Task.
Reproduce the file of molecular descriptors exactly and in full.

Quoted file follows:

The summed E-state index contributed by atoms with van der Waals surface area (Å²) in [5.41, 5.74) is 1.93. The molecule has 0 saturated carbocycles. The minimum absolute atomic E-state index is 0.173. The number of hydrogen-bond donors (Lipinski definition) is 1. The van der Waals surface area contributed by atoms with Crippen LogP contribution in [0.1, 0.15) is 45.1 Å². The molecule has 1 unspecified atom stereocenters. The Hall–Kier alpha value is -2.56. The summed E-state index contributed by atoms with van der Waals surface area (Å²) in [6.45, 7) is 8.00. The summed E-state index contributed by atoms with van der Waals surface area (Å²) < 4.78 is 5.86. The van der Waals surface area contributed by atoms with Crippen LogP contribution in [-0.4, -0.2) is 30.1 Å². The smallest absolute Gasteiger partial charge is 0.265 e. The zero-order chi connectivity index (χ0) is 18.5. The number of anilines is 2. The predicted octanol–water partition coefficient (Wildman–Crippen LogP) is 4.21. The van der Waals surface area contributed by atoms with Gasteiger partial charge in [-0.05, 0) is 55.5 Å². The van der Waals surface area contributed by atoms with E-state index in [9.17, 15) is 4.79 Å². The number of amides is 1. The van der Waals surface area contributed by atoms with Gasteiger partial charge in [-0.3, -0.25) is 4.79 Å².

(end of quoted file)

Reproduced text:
The summed E-state index contributed by atoms with van der Waals surface area (Å²) in [5.41, 5.74) is 1.93. The molecule has 0 saturated carbocycles. The minimum absolute atomic E-state index is 0.173. The number of hydrogen-bond donors (Lipinski definition) is 1. The van der Waals surface area contributed by atoms with Crippen LogP contribution in [0.1, 0.15) is 45.1 Å². The molecule has 1 unspecified atom stereocenters. The Hall–Kier alpha value is -2.56. The summed E-state index contributed by atoms with van der Waals surface area (Å²) in [6.45, 7) is 8.00. The summed E-state index contributed by atoms with van der Waals surface area (Å²) < 4.78 is 5.86. The van der Waals surface area contributed by atoms with Crippen LogP contribution in [-0.4, -0.2) is 30.1 Å². The smallest absolute Gasteiger partial charge is 0.265 e. The zero-order chi connectivity index (χ0) is 18.5. The number of anilines is 2. The predicted octanol–water partition coefficient (Wildman–Crippen LogP) is 4.21. The van der Waals surface area contributed by atoms with Gasteiger partial charge in [-0.05, 0) is 55.5 Å². The van der Waals surface area contributed by atoms with E-state index in [9.17, 15) is 4.79 Å². The number of amides is 1. The van der Waals surface area contributed by atoms with Gasteiger partial charge in [-0.3, -0.25) is 4.79 Å².